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Thanks so much for reading Liza. CP Snow's Two Cultures idea was quite an influence on me as a teenager fascinated by both the sciences (mainly physics and tech) and humanities. In the end I chose the humanities track when it came to higher education. But it was pretty painful to have to choose. And I've made up for it, in part, by winding up writing about technology. Thanks for reading, and much more coming soon.

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Jan 14Liked by David Mattin

Brilliant David. Looking forward to reading it all.

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Thanks so much Sam; more coming very soon!

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Good article but I think humans are purposely being massively undervalued. I think we are the ultimate tech..why downgrade when we can rediscover who we ACTUALLY are, that is who we were and can become again...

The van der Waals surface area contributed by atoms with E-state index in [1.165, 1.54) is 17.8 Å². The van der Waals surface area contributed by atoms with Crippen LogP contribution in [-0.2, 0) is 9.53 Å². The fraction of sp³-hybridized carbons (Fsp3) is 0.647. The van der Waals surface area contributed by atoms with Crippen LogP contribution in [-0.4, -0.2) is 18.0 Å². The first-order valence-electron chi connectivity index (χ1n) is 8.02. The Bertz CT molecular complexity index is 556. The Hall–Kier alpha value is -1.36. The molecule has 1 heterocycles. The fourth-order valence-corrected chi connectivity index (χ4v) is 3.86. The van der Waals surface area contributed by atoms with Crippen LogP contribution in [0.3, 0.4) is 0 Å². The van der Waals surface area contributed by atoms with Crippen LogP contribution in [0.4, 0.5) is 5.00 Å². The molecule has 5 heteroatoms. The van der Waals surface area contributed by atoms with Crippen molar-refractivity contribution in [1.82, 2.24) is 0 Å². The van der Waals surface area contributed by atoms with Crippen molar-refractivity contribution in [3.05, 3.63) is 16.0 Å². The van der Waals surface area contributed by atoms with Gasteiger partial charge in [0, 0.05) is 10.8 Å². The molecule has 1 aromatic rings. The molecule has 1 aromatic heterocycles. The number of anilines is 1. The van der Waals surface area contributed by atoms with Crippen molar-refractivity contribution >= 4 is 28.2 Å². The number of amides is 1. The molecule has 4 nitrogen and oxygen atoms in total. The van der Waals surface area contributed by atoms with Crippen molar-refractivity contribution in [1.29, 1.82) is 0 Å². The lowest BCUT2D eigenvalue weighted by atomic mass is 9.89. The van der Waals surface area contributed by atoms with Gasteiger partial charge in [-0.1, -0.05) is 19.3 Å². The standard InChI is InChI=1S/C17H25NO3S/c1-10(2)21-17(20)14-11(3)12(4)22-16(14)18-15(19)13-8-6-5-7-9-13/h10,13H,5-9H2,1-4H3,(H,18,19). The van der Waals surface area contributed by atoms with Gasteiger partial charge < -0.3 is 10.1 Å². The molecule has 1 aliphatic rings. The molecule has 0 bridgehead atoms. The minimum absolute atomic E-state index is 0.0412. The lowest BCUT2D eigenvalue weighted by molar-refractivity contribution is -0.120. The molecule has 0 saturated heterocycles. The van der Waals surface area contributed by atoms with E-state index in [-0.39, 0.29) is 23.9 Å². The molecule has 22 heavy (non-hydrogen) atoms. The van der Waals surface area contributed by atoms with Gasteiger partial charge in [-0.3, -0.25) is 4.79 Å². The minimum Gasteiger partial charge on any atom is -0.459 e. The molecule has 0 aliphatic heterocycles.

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"The old religions once supplied such an account. For many inhabitants of modernity, the scientific revolution dismantled it."

This statement seems accurate on the surface but for anyone who really wants to dig into it there is much to be debated. It astonishes me that year after year, decade after decade, the entirety of western civilization casually dismisses thousands of years of civilization by framing it in a reductive materialist perspective and dismissing anything that doesn't fit this perspective as "myth". This, in spite of countless human experiences that happen on a daily basis that utterly defy explanation by this materialist perspective. Everyone is so sure, so convinced that they don't even give it a second thought without the slightest understanding of what they are dismissing- no one wants to be inconvenienced. Well, if you're up for some inconvenience, might I suggest looking into the works of Dr. Jeffrey J. Kripal or check out a few podcasts on Youtube where he is interviewed.

https://en.wikipedia.org/wiki/Jeffrey_J._Kripal